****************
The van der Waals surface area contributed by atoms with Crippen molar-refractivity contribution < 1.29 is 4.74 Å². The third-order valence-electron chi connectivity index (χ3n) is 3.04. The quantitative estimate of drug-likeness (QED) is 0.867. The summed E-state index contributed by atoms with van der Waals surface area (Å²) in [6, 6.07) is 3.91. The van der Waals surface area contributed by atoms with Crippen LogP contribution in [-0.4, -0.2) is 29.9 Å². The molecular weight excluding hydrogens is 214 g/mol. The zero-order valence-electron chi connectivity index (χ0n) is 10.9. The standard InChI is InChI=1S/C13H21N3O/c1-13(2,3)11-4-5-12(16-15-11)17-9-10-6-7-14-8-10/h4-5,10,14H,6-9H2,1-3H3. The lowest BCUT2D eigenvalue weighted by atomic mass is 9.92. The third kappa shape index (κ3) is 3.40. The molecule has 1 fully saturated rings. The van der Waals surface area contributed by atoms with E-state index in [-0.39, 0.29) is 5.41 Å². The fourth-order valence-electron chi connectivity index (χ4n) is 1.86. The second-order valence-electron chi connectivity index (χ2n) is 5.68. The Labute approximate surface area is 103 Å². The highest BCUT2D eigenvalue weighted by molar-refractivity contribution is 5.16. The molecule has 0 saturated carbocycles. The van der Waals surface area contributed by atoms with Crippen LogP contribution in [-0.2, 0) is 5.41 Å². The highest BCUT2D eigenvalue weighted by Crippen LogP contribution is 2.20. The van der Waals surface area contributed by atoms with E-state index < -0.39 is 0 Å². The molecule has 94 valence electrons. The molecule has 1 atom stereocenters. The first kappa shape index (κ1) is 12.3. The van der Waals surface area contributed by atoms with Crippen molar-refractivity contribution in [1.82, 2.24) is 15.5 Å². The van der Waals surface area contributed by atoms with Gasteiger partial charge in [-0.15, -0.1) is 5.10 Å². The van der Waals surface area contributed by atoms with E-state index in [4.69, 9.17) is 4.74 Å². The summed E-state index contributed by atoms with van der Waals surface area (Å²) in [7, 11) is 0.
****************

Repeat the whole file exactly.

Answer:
The van der Waals surface area contributed by atoms with Crippen molar-refractivity contribution < 1.29 is 4.74 Å². The third-order valence-electron chi connectivity index (χ3n) is 3.04. The quantitative estimate of drug-likeness (QED) is 0.867. The summed E-state index contributed by atoms with van der Waals surface area (Å²) in [6, 6.07) is 3.91. The van der Waals surface area contributed by atoms with Crippen LogP contribution in [-0.4, -0.2) is 29.9 Å². The molecular weight excluding hydrogens is 214 g/mol. The zero-order valence-electron chi connectivity index (χ0n) is 10.9. The standard InChI is InChI=1S/C13H21N3O/c1-13(2,3)11-4-5-12(16-15-11)17-9-10-6-7-14-8-10/h4-5,10,14H,6-9H2,1-3H3. The lowest BCUT2D eigenvalue weighted by atomic mass is 9.92. The third kappa shape index (κ3) is 3.40. The molecule has 1 fully saturated rings. The van der Waals surface area contributed by atoms with E-state index in [-0.39, 0.29) is 5.41 Å². The fourth-order valence-electron chi connectivity index (χ4n) is 1.86. The second-order valence-electron chi connectivity index (χ2n) is 5.68. The Labute approximate surface area is 103 Å². The highest BCUT2D eigenvalue weighted by molar-refractivity contribution is 5.16. The molecule has 0 saturated carbocycles. The van der Waals surface area contributed by atoms with Crippen LogP contribution in [-0.2, 0) is 5.41 Å². The highest BCUT2D eigenvalue weighted by Crippen LogP contribution is 2.20. The van der Waals surface area contributed by atoms with E-state index < -0.39 is 0 Å². The molecule has 94 valence electrons. The molecule has 1 atom stereocenters. The first kappa shape index (κ1) is 12.3. The van der Waals surface area contributed by atoms with Crippen molar-refractivity contribution in [1.82, 2.24) is 15.5 Å². The van der Waals surface area contributed by atoms with Gasteiger partial charge in [-0.15, -0.1) is 5.10 Å². The van der Waals surface area contributed by atoms with E-state index in [4.69, 9.17) is 4.74 Å². The summed E-state index contributed by atoms with van der Waals surface area (Å²) in [7, 11) is 0.